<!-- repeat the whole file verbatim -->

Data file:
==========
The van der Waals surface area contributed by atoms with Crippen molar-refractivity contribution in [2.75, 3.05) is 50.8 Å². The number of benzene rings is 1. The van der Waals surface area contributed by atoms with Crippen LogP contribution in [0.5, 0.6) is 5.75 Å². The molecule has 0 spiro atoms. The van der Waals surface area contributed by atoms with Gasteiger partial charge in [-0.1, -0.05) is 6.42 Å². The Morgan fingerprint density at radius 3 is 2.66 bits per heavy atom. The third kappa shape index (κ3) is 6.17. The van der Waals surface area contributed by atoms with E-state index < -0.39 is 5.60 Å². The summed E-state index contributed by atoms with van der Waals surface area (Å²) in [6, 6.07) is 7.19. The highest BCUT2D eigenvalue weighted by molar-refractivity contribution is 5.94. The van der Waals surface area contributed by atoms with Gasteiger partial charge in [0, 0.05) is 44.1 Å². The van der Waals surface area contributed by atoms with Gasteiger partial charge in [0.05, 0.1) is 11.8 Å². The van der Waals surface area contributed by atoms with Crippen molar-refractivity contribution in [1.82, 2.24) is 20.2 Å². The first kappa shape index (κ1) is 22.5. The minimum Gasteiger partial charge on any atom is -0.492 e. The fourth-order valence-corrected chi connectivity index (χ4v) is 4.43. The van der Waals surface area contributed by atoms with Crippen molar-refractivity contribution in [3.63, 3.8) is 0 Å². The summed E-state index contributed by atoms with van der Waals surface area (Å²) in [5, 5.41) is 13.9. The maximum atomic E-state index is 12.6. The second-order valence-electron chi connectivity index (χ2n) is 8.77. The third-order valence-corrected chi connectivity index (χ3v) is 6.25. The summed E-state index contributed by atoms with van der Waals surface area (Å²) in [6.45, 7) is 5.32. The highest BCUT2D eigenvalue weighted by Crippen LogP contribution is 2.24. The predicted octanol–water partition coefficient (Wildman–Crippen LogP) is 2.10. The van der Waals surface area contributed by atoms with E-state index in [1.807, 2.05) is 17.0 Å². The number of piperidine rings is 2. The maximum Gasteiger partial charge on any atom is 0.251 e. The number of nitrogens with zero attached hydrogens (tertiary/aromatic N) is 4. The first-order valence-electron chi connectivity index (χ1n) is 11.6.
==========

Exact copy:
The van der Waals surface area contributed by atoms with Crippen molar-refractivity contribution in [2.75, 3.05) is 50.8 Å². The number of benzene rings is 1. The van der Waals surface area contributed by atoms with Crippen LogP contribution in [0.5, 0.6) is 5.75 Å². The molecule has 0 spiro atoms. The van der Waals surface area contributed by atoms with Gasteiger partial charge in [-0.1, -0.05) is 6.42 Å². The Morgan fingerprint density at radius 3 is 2.66 bits per heavy atom. The third kappa shape index (κ3) is 6.17. The van der Waals surface area contributed by atoms with E-state index < -0.39 is 5.60 Å². The summed E-state index contributed by atoms with van der Waals surface area (Å²) in [6, 6.07) is 7.19. The highest BCUT2D eigenvalue weighted by molar-refractivity contribution is 5.94. The van der Waals surface area contributed by atoms with Gasteiger partial charge in [0, 0.05) is 44.1 Å². The van der Waals surface area contributed by atoms with Gasteiger partial charge in [0.05, 0.1) is 11.8 Å². The van der Waals surface area contributed by atoms with Crippen molar-refractivity contribution in [1.82, 2.24) is 20.2 Å². The first kappa shape index (κ1) is 22.5. The minimum Gasteiger partial charge on any atom is -0.492 e. The fourth-order valence-corrected chi connectivity index (χ4v) is 4.43. The van der Waals surface area contributed by atoms with Crippen molar-refractivity contribution in [3.63, 3.8) is 0 Å². The summed E-state index contributed by atoms with van der Waals surface area (Å²) in [5, 5.41) is 13.9. The maximum atomic E-state index is 12.6. The second-order valence-electron chi connectivity index (χ2n) is 8.77. The third-order valence-corrected chi connectivity index (χ3v) is 6.25. The summed E-state index contributed by atoms with van der Waals surface area (Å²) in [6.45, 7) is 5.32. The highest BCUT2D eigenvalue weighted by Crippen LogP contribution is 2.24. The predicted octanol–water partition coefficient (Wildman–Crippen LogP) is 2.10. The van der Waals surface area contributed by atoms with E-state index in [1.807, 2.05) is 17.0 Å². The number of piperidine rings is 2. The maximum Gasteiger partial charge on any atom is 0.251 e. The number of nitrogens with zero attached hydrogens (tertiary/aromatic N) is 4. The first-order valence-electron chi connectivity index (χ1n) is 11.6.